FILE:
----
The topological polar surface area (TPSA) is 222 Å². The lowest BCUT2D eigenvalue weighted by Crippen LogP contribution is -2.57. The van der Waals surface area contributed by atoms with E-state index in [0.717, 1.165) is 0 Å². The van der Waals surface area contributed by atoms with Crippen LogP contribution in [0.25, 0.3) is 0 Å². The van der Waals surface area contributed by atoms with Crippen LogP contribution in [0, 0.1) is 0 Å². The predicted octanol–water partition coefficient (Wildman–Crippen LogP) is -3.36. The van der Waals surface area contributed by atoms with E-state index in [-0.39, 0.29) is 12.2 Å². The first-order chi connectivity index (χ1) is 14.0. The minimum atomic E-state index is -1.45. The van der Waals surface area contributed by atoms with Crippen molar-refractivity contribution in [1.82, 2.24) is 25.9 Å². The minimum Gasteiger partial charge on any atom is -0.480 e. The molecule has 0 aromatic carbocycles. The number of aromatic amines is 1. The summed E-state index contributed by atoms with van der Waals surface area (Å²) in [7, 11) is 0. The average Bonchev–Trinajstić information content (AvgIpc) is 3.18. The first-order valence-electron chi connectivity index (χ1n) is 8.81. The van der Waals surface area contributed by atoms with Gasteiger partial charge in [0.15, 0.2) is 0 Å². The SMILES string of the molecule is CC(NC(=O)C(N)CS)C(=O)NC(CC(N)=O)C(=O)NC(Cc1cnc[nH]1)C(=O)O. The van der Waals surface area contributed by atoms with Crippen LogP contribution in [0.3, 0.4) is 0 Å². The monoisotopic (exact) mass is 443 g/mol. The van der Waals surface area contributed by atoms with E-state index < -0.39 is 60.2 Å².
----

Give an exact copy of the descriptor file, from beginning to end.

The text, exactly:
The topological polar surface area (TPSA) is 222 Å². The lowest BCUT2D eigenvalue weighted by Crippen LogP contribution is -2.57. The van der Waals surface area contributed by atoms with E-state index in [0.717, 1.165) is 0 Å². The van der Waals surface area contributed by atoms with Crippen LogP contribution in [0.25, 0.3) is 0 Å². The van der Waals surface area contributed by atoms with Crippen LogP contribution in [0, 0.1) is 0 Å². The predicted octanol–water partition coefficient (Wildman–Crippen LogP) is -3.36. The van der Waals surface area contributed by atoms with E-state index in [-0.39, 0.29) is 12.2 Å². The first-order chi connectivity index (χ1) is 14.0. The minimum atomic E-state index is -1.45. The van der Waals surface area contributed by atoms with Crippen molar-refractivity contribution in [1.82, 2.24) is 25.9 Å². The minimum Gasteiger partial charge on any atom is -0.480 e. The molecule has 0 aromatic carbocycles. The number of aromatic amines is 1. The summed E-state index contributed by atoms with van der Waals surface area (Å²) in [7, 11) is 0. The average Bonchev–Trinajstić information content (AvgIpc) is 3.18. The first-order valence-electron chi connectivity index (χ1n) is 8.81. The van der Waals surface area contributed by atoms with Gasteiger partial charge in [0.15, 0.2) is 0 Å². The SMILES string of the molecule is CC(NC(=O)C(N)CS)C(=O)NC(CC(N)=O)C(=O)NC(Cc1cnc[nH]1)C(=O)O. The van der Waals surface area contributed by atoms with Crippen LogP contribution in [0.3, 0.4) is 0 Å². The monoisotopic (exact) mass is 443 g/mol. The van der Waals surface area contributed by atoms with E-state index < -0.39 is 60.2 Å².